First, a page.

BY ANTON LUCANUS
The smartphone is a hallmark of the age of technology, introducing Millennials to limitless information at the push of a button. As American singer and songwriter, Carrie Underwood, said, “My cell phone is my best friend. It’s my lifeline to the outside world.”
Earlier generations did not have the same freedom with phones as the Millennials. Too much freedom can have its perils, though. As US Senator Kamala Harris has said, “These days, children can text on their cell phone all night long, and no one else is seeing that phone. You don’t know who is calling that child.”
However, there is a positive side to widespread cell phone usage; something parents realized when kids go off to college. Far away from parental control and exuberant in navigating their newly-acquired freedom, college kids shed inhibitions and forget to be responsible. This is a parent’s worst nightmare and they can spend sleepless nights wondering if their kids are safe.
It is a sobering thought for college kids how quickly anticipated fun can turn into disaster. Researchers have found that 1825 college students in the US between the ages of 18 and 24 die from alcohol-related unintentional injuries every year, including motor vehicle crashes. Also, each year, 696,000 college students between the ages of 18 and 24 become the assault victims of their intoxicated peers. Furthermore, every year, around 97,000 students between 18 and 24 become victims of alcohol-related sexual assault or date rape.
However, all is not lost, thanks to mobile phones. There are different ways that parents can still get to know what their kids are up to while away at college through various digital tools. For instance, a particular smartphone app alerts a dad if his son is texting while driving. Phone technology goes beyond concerned parents: many businesses utilize call tracking software to gather valuable data on incoming customer calls. With Millennials and Gen Z remaining obsessed with their smartphones, companies have developed apps for parents to tracks their kids’ physical whereabouts and monitor their driving speed.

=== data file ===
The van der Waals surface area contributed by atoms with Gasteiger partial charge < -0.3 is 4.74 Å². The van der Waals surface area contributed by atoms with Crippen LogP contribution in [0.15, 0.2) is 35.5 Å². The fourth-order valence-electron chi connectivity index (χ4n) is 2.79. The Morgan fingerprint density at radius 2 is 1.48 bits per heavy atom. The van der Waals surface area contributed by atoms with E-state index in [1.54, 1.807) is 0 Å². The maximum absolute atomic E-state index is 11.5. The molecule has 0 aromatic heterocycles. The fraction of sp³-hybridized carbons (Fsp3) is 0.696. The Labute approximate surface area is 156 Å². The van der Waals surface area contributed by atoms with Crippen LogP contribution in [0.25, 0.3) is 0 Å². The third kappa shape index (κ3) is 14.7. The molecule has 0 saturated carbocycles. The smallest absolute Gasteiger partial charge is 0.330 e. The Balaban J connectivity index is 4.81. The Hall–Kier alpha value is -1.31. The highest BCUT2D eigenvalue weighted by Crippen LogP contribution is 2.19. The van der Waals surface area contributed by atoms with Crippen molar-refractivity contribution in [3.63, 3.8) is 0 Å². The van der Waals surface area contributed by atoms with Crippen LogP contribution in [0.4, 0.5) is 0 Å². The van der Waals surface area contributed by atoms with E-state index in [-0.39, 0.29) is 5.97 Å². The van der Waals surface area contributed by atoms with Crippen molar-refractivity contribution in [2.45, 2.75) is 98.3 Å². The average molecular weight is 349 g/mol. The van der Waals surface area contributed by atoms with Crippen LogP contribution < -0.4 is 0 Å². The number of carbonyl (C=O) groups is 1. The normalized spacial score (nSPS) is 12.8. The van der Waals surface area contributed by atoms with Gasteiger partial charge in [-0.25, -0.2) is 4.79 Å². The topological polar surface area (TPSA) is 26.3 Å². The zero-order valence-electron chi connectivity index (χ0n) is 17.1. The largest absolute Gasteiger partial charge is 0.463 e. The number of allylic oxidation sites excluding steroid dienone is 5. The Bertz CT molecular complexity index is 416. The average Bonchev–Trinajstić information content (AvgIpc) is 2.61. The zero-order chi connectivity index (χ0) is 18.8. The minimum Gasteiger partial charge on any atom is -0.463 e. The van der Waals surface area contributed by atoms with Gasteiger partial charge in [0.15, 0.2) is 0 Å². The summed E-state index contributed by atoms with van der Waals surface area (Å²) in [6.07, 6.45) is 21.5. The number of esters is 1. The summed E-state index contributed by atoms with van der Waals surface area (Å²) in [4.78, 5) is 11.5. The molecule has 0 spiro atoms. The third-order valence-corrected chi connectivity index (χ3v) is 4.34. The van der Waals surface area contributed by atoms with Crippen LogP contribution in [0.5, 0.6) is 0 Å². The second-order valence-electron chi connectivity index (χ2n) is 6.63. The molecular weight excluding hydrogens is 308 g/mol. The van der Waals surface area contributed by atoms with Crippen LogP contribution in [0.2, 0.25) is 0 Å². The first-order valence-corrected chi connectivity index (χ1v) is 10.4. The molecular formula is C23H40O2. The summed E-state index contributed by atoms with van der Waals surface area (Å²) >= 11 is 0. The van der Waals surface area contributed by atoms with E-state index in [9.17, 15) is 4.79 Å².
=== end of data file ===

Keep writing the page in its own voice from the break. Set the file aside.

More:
Some college kids are good at staying in touch and are committed to letting their parents have some peace of mind. For instance, they may call or text on a Sunday morning after late-night partying on Saturday. But there are other college kids who are not conscientious about communicating with parents. In such instances, parents are compelled to get in the driver seat to keep a check on their kids’ movements.
Furthermore, with the high cost of college, parents are concerned about kids doing well in school and graduating on time. There are mobile apps available that allow parents to track how their kid in college is faring, as well as the regularity of their attendance. USA Today, quoting the University of Texas in Austin, says that students who graduate on time will spend 40% less on college fees than students who graduate in six years.
However, many parents will still grit their teeth and wait patiently for kids to contact them, not wanting to be resented or be seen as “helicopter” parents. One mother, Randi Olin, founder of Motherwell, a website that tell all sides of the parenting story, says, “So I wait for her to come to me, and believe that these unexpected, authentic snippets—a quick call on the way back from the gym, a late night text telling me about sorority rush, a brief FaceTime call on the walk back from the library—far outweigh any round-the-clock location tracker.”
One grandmother said, “My theory is, you’ve got to be in the game to help them know what’s wrong and what’s right. Keeping them from it is not going to work. You can either be out there with them in the game — or they’ll be out there without you.”
Lady Bird Johnson, wife of the 36th President of the United States, Lyndon B. Johnson, said, “Encourage and support your kids because children are apt to live up to what you believe of them.”
Byline – Anton Lucanus is the Director of Neliti. During his college years, he maintained a perfect GPA, was published in a top cancer journal, and received many of his country’s most prestigious undergraduate scholarships. Anton writes for The College Puzzle as a means to guide current students to achieve personal and academic goals.